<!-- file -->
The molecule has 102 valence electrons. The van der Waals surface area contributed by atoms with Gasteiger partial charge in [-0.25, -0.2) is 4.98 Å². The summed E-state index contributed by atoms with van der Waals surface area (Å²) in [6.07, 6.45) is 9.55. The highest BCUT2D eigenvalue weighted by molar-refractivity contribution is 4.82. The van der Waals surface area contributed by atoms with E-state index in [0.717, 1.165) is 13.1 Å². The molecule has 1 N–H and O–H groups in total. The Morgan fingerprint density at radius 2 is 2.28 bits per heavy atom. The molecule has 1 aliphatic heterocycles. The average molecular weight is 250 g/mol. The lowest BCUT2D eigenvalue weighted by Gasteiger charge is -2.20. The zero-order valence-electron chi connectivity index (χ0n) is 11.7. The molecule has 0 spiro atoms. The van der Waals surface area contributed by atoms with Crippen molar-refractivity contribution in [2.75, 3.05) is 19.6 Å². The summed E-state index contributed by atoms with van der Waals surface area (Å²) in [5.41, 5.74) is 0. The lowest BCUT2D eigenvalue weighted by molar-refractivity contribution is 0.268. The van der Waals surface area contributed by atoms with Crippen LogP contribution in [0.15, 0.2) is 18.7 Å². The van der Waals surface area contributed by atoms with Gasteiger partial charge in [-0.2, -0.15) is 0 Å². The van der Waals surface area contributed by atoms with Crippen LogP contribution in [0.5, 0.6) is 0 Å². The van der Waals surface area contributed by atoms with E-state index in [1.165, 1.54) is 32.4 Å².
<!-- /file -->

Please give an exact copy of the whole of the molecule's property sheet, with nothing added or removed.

The molecule has 102 valence electrons. The van der Waals surface area contributed by atoms with Gasteiger partial charge in [-0.25, -0.2) is 4.98 Å². The summed E-state index contributed by atoms with van der Waals surface area (Å²) in [6.07, 6.45) is 9.55. The highest BCUT2D eigenvalue weighted by molar-refractivity contribution is 4.82. The van der Waals surface area contributed by atoms with E-state index in [0.717, 1.165) is 13.1 Å². The molecule has 1 N–H and O–H groups in total. The Morgan fingerprint density at radius 2 is 2.28 bits per heavy atom. The molecule has 1 aliphatic heterocycles. The average molecular weight is 250 g/mol. The lowest BCUT2D eigenvalue weighted by Gasteiger charge is -2.20. The zero-order valence-electron chi connectivity index (χ0n) is 11.7. The molecule has 0 spiro atoms. The van der Waals surface area contributed by atoms with Crippen molar-refractivity contribution in [2.75, 3.05) is 19.6 Å². The summed E-state index contributed by atoms with van der Waals surface area (Å²) in [5.41, 5.74) is 0. The lowest BCUT2D eigenvalue weighted by molar-refractivity contribution is 0.268. The van der Waals surface area contributed by atoms with Crippen LogP contribution in [0.15, 0.2) is 18.7 Å². The van der Waals surface area contributed by atoms with Gasteiger partial charge in [-0.2, -0.15) is 0 Å². The van der Waals surface area contributed by atoms with Crippen LogP contribution in [0.5, 0.6) is 0 Å². The van der Waals surface area contributed by atoms with E-state index in [1.165, 1.54) is 32.4 Å².